CONCORD — The state’s highest court has pulled the plug on Northern Pass.

Supreme Court justices ruled unanimously to deny a request by project officials to order a state committee to reopen deliberations on the proposed $1.6 billion transmission power line, according to their ruling released Friday.

“The court has made it clear –- it is time to move on,” said Gov. Chris Sununu, a project supporter. “There are still many clean energy projects that lower electric rates to explore and develop for New Hampshire and the rest of New England.”

The state Site Evaluation Committee unanimously rejected the Northern Pass project in February 2018 and later turned aside a request to reconsider its decision and resume deliberations.

“We have reviewed the record and conclude that the subcommittee’s findings are supported by competent evidence and are not erroneous as a matter of law,” the 31-page ruling said.

Northern Pass officials “have not sustained their burden on appeal to show that the subcommittee’s order was unreasonable or unlawful,” Associate Justice Anna Barbara Hantz Marconi wrote.

Eversource, in a statement, said it was “deeply disappointed” with the decision.

“We will closely review the Supreme Court’s decision and evaluate all potential options for moving forward. It’s clear that the need for new energy sources in New England is greater than ever, and we remain focused on innovative solutions that will lower costs for our customers, improve reliability and advance clean energy.”

The 192-mile Northern Pass route would have run from Pittsburg to Deerfield through more than 30 communities, bringing hydropower from Quebec into New England.

After attorneys for both sides squared off before the Supreme Court on May 15, Eversource New Hampshire President Bill Quinlan said reapplying with a revised Northern Pass application was “certainly something we’d consider.”

The Society for the Protection of New Hampshire Forests, a foe of the project, applauded the unanimous decision and thanked those who opposed the project.

“We took on Northern Pass because we saw the proposed overhead line as a direct threat to conserved lands in the state, including three of our Forest Reservations and dozens of conservation easements,” said Jane Difley, president/forester of the Society for the Protection of New Hampshire Forests. “We want to thank all of those who invested a significant portion of their lives over the past nine years in hopes of this outcome.”

Added forest society attorney Amy Manzelli: “This legal victory is a win for everyone in New Hampshire and beyond that treasures New Hampshire’s superior landscape and outdoor recreation.”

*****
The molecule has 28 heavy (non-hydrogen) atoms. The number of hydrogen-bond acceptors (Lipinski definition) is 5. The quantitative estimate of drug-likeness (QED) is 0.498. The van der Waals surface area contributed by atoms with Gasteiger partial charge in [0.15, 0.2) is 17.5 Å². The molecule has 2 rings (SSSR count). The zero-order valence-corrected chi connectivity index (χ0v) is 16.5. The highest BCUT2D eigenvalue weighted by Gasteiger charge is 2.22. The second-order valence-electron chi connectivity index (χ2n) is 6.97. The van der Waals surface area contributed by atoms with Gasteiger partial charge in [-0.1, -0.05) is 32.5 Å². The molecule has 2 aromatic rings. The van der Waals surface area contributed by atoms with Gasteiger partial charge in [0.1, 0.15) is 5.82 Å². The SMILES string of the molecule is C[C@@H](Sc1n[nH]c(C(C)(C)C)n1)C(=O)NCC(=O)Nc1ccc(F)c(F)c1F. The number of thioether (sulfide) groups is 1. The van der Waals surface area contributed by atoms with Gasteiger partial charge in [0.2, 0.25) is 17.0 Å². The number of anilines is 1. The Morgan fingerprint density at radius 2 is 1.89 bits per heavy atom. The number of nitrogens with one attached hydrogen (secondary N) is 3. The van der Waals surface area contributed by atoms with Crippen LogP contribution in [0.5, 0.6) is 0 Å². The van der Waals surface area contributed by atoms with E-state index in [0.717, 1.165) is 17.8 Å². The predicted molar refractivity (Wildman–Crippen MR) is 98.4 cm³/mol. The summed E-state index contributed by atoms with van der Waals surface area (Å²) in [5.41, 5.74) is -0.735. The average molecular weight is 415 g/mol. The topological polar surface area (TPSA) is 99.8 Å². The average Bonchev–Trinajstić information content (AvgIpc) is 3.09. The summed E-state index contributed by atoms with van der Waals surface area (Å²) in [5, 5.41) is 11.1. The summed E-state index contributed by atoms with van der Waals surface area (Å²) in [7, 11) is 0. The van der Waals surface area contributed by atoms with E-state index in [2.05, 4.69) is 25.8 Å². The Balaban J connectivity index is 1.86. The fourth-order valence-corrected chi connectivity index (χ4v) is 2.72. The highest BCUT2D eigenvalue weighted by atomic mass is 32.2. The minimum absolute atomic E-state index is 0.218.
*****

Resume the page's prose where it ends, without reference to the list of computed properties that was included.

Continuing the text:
The Appalachian Mountain Club said the Supreme Court delivered “a final, fatal blow to the proposal.”

“After nearly nine long years, we are thrilled to finally see this misconceived, poorly designed, outdated overhead transmission line proposal finally laid to rest,” President John Judge said.

All five justices concurred that the committee acted within the law.

“Our review is limited to determining whether the subcommittee’s findings are supported by competent evidence in the record and are not erroneous as a matter of law,” the decision said.

“In doing so, we defer to the subcommittee’s resolution of conflicts in the testimony and its determination of the credibility of witnesses and the weight to be given evidence,” the ruling said.

“We reiterate that it is not our task to reweigh the evidence or to determine whether we would have credited one expert over another,” the decision said.

State law requires the state Site Evaluation Committee to find a proposed project meets four criteria. The committee said the project had not met its burden to show the project would not “unduly interfere with the orderly development of the region.”

Northern Pass argued the state committee should have deliberated on all four criteria and should have suggested ways to limit or eliminate impacts in an effort to improve the project.

But the justices thought otherwise.

“To the extent the petitioners imply that the subcommittee itself is required to craft mitigation measures, we reject this position,” the decision said.

The SEC conducted 70 days of adjudicative hearings, heard testimony from 154 witnesses and received more than 2,000 exhibits.

Eversource spent $249 million on Northern Pass through September 2017, including engineering, property purchases, attorney fees and application fees. Eversource was funding the construction through borrowing and stockholder equity.